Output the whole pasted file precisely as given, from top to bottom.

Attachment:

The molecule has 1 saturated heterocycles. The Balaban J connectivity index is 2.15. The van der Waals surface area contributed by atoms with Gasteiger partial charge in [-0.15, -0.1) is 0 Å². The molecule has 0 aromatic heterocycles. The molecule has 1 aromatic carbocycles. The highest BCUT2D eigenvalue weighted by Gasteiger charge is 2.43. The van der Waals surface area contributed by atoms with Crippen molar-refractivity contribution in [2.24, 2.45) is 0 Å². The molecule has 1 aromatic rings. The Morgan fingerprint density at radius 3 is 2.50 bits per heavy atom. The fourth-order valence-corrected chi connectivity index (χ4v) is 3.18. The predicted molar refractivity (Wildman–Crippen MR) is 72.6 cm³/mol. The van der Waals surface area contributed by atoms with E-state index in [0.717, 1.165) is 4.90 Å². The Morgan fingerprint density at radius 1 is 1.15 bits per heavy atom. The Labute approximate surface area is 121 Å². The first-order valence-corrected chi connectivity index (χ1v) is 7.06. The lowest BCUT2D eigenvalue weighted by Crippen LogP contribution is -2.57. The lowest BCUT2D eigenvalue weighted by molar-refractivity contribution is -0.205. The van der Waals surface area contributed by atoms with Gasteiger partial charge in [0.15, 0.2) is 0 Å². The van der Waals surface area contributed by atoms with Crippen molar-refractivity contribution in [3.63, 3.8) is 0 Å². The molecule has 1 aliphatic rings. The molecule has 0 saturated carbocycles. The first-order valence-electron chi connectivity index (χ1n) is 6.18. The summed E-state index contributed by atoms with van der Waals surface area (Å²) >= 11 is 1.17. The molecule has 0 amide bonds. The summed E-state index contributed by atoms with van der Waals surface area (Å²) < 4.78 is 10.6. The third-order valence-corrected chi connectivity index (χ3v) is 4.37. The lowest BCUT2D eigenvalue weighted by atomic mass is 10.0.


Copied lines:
The molecule has 1 saturated heterocycles. The Balaban J connectivity index is 2.15. The van der Waals surface area contributed by atoms with Gasteiger partial charge in [-0.15, -0.1) is 0 Å². The molecule has 0 aromatic heterocycles. The molecule has 1 aromatic carbocycles. The highest BCUT2D eigenvalue weighted by Gasteiger charge is 2.43. The van der Waals surface area contributed by atoms with Crippen molar-refractivity contribution in [2.24, 2.45) is 0 Å². The molecule has 1 aromatic rings. The Morgan fingerprint density at radius 3 is 2.50 bits per heavy atom. The fourth-order valence-corrected chi connectivity index (χ4v) is 3.18. The predicted molar refractivity (Wildman–Crippen MR) is 72.6 cm³/mol. The van der Waals surface area contributed by atoms with E-state index in [0.717, 1.165) is 4.90 Å². The Morgan fingerprint density at radius 1 is 1.15 bits per heavy atom. The Labute approximate surface area is 121 Å². The first-order valence-corrected chi connectivity index (χ1v) is 7.06. The lowest BCUT2D eigenvalue weighted by Crippen LogP contribution is -2.57. The lowest BCUT2D eigenvalue weighted by molar-refractivity contribution is -0.205. The van der Waals surface area contributed by atoms with Gasteiger partial charge in [0.15, 0.2) is 0 Å². The van der Waals surface area contributed by atoms with Crippen molar-refractivity contribution in [3.63, 3.8) is 0 Å². The molecule has 1 aliphatic rings. The molecule has 0 saturated carbocycles. The first-order valence-electron chi connectivity index (χ1n) is 6.18. The summed E-state index contributed by atoms with van der Waals surface area (Å²) >= 11 is 1.17. The molecule has 0 amide bonds. The summed E-state index contributed by atoms with van der Waals surface area (Å²) < 4.78 is 10.6. The third-order valence-corrected chi connectivity index (χ3v) is 4.37. The lowest BCUT2D eigenvalue weighted by atomic mass is 10.0.